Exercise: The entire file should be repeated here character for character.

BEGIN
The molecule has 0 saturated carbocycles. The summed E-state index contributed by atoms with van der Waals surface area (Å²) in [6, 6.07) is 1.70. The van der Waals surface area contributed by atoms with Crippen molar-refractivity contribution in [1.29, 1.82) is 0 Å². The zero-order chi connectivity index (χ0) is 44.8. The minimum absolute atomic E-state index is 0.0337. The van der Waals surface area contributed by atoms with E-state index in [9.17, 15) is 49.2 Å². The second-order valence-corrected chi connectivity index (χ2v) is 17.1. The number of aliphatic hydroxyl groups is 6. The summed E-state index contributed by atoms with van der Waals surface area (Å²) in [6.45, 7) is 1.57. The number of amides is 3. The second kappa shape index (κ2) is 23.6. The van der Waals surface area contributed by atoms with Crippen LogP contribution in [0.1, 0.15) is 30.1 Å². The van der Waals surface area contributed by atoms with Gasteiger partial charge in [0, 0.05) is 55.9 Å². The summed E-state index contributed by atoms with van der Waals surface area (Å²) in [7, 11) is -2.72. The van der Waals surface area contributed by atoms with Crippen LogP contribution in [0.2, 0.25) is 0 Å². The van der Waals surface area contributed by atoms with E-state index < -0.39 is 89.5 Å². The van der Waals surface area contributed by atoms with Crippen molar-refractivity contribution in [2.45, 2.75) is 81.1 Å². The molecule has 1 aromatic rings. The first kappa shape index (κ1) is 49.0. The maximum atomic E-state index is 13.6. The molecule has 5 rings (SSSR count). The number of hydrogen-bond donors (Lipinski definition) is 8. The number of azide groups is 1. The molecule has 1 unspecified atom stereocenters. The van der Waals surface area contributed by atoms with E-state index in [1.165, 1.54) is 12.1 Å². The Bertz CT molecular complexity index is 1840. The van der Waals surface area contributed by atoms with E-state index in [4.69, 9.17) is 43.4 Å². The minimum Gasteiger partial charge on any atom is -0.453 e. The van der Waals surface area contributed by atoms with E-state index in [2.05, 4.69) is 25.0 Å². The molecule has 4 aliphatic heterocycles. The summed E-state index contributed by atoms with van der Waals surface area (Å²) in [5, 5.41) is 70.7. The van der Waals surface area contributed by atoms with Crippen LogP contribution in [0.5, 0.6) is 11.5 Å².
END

The molecule has 0 saturated carbocycles. The summed E-state index contributed by atoms with van der Waals surface area (Å²) in [6, 6.07) is 1.70. The van der Waals surface area contributed by atoms with Crippen molar-refractivity contribution in [1.29, 1.82) is 0 Å². The zero-order chi connectivity index (χ0) is 44.8. The minimum absolute atomic E-state index is 0.0337. The van der Waals surface area contributed by atoms with E-state index in [9.17, 15) is 49.2 Å². The second-order valence-corrected chi connectivity index (χ2v) is 17.1. The number of aliphatic hydroxyl groups is 6. The summed E-state index contributed by atoms with van der Waals surface area (Å²) in [6.45, 7) is 1.57. The number of amides is 3. The second kappa shape index (κ2) is 23.6. The van der Waals surface area contributed by atoms with Crippen LogP contribution in [0.1, 0.15) is 30.1 Å². The van der Waals surface area contributed by atoms with Gasteiger partial charge in [0, 0.05) is 55.9 Å². The summed E-state index contributed by atoms with van der Waals surface area (Å²) in [7, 11) is -2.72. The van der Waals surface area contributed by atoms with Crippen LogP contribution in [0.2, 0.25) is 0 Å². The van der Waals surface area contributed by atoms with E-state index < -0.39 is 89.5 Å². The van der Waals surface area contributed by atoms with Crippen molar-refractivity contribution in [2.45, 2.75) is 81.1 Å². The molecule has 1 aromatic rings. The first kappa shape index (κ1) is 49.0. The maximum atomic E-state index is 13.6. The molecule has 5 rings (SSSR count). The number of hydrogen-bond donors (Lipinski definition) is 8. The number of azide groups is 1. The molecule has 1 unspecified atom stereocenters. The van der Waals surface area contributed by atoms with E-state index in [1.165, 1.54) is 12.1 Å². The Bertz CT molecular complexity index is 1840. The van der Waals surface area contributed by atoms with E-state index in [4.69, 9.17) is 43.4 Å². The minimum Gasteiger partial charge on any atom is -0.453 e. The van der Waals surface area contributed by atoms with E-state index in [2.05, 4.69) is 25.0 Å². The molecule has 4 aliphatic heterocycles. The summed E-state index contributed by atoms with van der Waals surface area (Å²) in [5, 5.41) is 70.7. The van der Waals surface area contributed by atoms with Crippen LogP contribution in [0.5, 0.6) is 11.5 Å².